Targeting India

Baidya's breakaway Maoist party has demanded that relations with Delhi be based on 'equality'

On occasions, organised protests against certain decisions by India represent "national cause" in Nepal. But such protests have often been symbolic and of short duration. Between the 1960s and the mid-1990s, such protests centred round border disputes and the trade and transit rights of a landlocked country. But in 1996, when the Maoists launched a decade-long armed insurgency, India's projection as a "hegemonic" power with the intent to "colonise" its small neighbour also became the core issue of Nepali nationalism and sovereignty as far as the leftist "revolutionaries" were concerned.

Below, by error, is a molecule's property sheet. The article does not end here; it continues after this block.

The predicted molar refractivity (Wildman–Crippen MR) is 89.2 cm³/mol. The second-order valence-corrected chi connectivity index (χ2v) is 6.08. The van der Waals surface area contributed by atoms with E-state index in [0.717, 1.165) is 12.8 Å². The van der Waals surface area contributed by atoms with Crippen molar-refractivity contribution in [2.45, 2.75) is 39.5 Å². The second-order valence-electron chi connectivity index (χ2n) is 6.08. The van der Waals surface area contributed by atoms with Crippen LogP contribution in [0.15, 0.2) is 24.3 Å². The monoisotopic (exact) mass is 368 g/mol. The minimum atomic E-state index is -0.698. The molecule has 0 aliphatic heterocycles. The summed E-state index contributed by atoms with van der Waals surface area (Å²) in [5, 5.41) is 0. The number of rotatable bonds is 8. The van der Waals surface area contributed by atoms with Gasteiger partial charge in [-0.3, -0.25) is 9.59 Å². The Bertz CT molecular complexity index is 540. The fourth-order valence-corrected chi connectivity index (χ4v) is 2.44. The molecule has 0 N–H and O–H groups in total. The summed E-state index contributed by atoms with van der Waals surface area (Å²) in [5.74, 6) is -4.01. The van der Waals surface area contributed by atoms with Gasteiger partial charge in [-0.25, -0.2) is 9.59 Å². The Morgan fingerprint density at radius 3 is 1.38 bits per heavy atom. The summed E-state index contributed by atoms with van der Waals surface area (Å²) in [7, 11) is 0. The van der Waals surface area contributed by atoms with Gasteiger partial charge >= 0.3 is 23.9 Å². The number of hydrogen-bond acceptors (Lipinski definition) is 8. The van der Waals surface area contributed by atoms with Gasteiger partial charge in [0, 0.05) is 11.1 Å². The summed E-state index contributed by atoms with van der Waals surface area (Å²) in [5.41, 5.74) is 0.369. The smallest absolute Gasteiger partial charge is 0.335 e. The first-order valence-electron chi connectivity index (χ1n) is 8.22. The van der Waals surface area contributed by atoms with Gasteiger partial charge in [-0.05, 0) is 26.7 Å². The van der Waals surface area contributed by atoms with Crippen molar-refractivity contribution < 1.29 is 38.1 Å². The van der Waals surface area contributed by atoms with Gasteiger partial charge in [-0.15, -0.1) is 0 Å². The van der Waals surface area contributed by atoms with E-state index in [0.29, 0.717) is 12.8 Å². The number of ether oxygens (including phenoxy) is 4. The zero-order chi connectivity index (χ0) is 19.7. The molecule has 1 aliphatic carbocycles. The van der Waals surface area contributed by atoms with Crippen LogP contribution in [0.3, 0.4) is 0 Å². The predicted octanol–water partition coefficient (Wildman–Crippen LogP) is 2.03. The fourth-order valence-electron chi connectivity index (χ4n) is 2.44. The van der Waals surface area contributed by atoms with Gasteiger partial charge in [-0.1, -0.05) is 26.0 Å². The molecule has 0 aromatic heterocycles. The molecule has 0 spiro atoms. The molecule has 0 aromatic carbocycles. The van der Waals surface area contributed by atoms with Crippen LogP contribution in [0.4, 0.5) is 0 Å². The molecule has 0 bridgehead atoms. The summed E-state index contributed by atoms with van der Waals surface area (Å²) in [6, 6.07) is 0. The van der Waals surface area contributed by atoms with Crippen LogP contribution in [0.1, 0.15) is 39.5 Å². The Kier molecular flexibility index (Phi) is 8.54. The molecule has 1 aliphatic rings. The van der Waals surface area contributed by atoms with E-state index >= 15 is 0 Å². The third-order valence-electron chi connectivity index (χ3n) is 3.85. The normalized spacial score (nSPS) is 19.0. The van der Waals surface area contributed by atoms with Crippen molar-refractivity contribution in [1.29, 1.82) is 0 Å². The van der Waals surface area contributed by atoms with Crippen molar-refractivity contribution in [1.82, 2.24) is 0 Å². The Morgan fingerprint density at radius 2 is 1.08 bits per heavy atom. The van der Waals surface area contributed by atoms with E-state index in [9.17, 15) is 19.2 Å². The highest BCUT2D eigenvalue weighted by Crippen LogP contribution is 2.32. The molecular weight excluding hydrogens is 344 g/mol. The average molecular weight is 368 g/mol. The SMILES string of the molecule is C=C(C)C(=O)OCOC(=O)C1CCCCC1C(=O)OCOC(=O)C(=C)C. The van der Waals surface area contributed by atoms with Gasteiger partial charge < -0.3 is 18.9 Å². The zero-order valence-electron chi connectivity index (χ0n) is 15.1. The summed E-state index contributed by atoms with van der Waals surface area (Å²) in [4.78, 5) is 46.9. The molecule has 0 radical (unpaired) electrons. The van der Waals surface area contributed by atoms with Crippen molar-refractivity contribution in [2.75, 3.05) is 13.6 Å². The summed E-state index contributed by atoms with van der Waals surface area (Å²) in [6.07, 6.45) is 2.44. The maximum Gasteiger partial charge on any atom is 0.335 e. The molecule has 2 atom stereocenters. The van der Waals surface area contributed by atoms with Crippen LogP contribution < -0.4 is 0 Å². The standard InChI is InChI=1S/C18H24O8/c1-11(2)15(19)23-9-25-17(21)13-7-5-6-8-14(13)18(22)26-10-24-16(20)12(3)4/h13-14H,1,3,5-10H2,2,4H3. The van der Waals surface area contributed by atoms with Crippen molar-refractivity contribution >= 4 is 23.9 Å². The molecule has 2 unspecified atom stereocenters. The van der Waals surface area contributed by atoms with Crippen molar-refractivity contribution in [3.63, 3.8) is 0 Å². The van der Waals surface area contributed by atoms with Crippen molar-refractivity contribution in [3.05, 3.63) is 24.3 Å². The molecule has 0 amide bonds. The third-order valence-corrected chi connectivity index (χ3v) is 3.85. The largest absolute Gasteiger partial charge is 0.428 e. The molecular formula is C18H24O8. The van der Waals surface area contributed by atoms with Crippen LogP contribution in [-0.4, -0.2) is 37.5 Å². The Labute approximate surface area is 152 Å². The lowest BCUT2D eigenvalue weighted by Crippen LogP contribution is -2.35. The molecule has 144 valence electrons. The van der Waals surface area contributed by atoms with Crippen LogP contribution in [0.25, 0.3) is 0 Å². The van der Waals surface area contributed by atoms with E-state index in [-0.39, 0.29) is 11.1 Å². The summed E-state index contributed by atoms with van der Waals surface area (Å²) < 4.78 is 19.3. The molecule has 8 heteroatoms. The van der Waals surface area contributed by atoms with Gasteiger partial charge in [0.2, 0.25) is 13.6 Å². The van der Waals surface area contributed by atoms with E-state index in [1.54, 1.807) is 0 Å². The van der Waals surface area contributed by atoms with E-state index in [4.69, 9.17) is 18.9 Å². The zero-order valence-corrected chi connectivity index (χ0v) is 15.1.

By playing a mediator's role in bringing the Maoists and other major political parties together in 2005, India may have hoped to neutralise the anti-Indian worldview of the Maoists. But current developments send across a different message. The Communist Party of Nepal-Maoist (CPN-M), headed by Mohan Baidya Kiran, has imposed a ban on Hindi films in cinema halls and Hindi songs played on FM radio as a protest against "cultural invasion". The party, which broke away from the Unified Communist Party of Nepal-Maoists (UCPN-M) in June, has also been preventing vehicles with Indian number plates, including goods carriers, from entering Nepal. This is exactly what the Maoist party had promised to do when it launched the insurgency.

Nepal's major political parties have criticised the "movement" that may embitter relations, and it coincides with the "stern instruction" Prime Minister Baburam Bhattarai issued to the home ministry to not let the agitators take the law into their own hands. But the imposed ban goes on. "We are entitled to access to the ports as a landlocked country. Why should Indian vehicles alone be ferrying goods right up to our capital, denying our vehicles any access to Indian territory?" Baidhya asks.

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